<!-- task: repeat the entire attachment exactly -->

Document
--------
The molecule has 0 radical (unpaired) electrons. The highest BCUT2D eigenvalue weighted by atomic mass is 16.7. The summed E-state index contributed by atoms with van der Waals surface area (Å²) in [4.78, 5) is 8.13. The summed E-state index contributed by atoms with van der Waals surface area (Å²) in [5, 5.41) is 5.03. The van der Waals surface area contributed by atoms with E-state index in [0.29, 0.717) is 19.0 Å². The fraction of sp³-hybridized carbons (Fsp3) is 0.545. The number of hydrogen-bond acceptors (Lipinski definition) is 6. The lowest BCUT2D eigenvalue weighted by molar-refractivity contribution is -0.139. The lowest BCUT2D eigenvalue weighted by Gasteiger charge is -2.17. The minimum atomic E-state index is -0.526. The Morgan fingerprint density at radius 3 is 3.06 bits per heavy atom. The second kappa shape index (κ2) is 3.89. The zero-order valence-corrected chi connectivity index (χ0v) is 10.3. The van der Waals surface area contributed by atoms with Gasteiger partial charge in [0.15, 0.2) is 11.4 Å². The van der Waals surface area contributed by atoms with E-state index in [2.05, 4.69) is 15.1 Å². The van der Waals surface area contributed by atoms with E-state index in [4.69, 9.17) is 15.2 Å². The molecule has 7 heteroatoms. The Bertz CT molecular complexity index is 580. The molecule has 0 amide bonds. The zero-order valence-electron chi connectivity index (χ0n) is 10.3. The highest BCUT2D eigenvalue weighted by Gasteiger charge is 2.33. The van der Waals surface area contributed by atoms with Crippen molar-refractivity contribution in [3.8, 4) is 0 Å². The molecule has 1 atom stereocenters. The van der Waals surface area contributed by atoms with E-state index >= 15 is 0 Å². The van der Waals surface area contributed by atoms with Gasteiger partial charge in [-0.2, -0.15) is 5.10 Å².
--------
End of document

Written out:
The molecule has 0 radical (unpaired) electrons. The highest BCUT2D eigenvalue weighted by atomic mass is 16.7. The summed E-state index contributed by atoms with van der Waals surface area (Å²) in [4.78, 5) is 8.13. The summed E-state index contributed by atoms with van der Waals surface area (Å²) in [5, 5.41) is 5.03. The van der Waals surface area contributed by atoms with E-state index in [0.29, 0.717) is 19.0 Å². The fraction of sp³-hybridized carbons (Fsp3) is 0.545. The number of hydrogen-bond acceptors (Lipinski definition) is 6. The lowest BCUT2D eigenvalue weighted by molar-refractivity contribution is -0.139. The lowest BCUT2D eigenvalue weighted by Gasteiger charge is -2.17. The minimum atomic E-state index is -0.526. The Morgan fingerprint density at radius 3 is 3.06 bits per heavy atom. The second kappa shape index (κ2) is 3.89. The zero-order valence-corrected chi connectivity index (χ0v) is 10.3. The van der Waals surface area contributed by atoms with Gasteiger partial charge in [0.15, 0.2) is 11.4 Å². The van der Waals surface area contributed by atoms with E-state index in [2.05, 4.69) is 15.1 Å². The van der Waals surface area contributed by atoms with E-state index in [4.69, 9.17) is 15.2 Å². The molecule has 7 heteroatoms. The Bertz CT molecular complexity index is 580. The molecule has 0 amide bonds. The zero-order valence-electron chi connectivity index (χ0n) is 10.3. The highest BCUT2D eigenvalue weighted by Gasteiger charge is 2.33. The van der Waals surface area contributed by atoms with Crippen molar-refractivity contribution in [3.8, 4) is 0 Å². The molecule has 1 atom stereocenters. The van der Waals surface area contributed by atoms with E-state index >= 15 is 0 Å². The van der Waals surface area contributed by atoms with Gasteiger partial charge in [-0.2, -0.15) is 5.10 Å².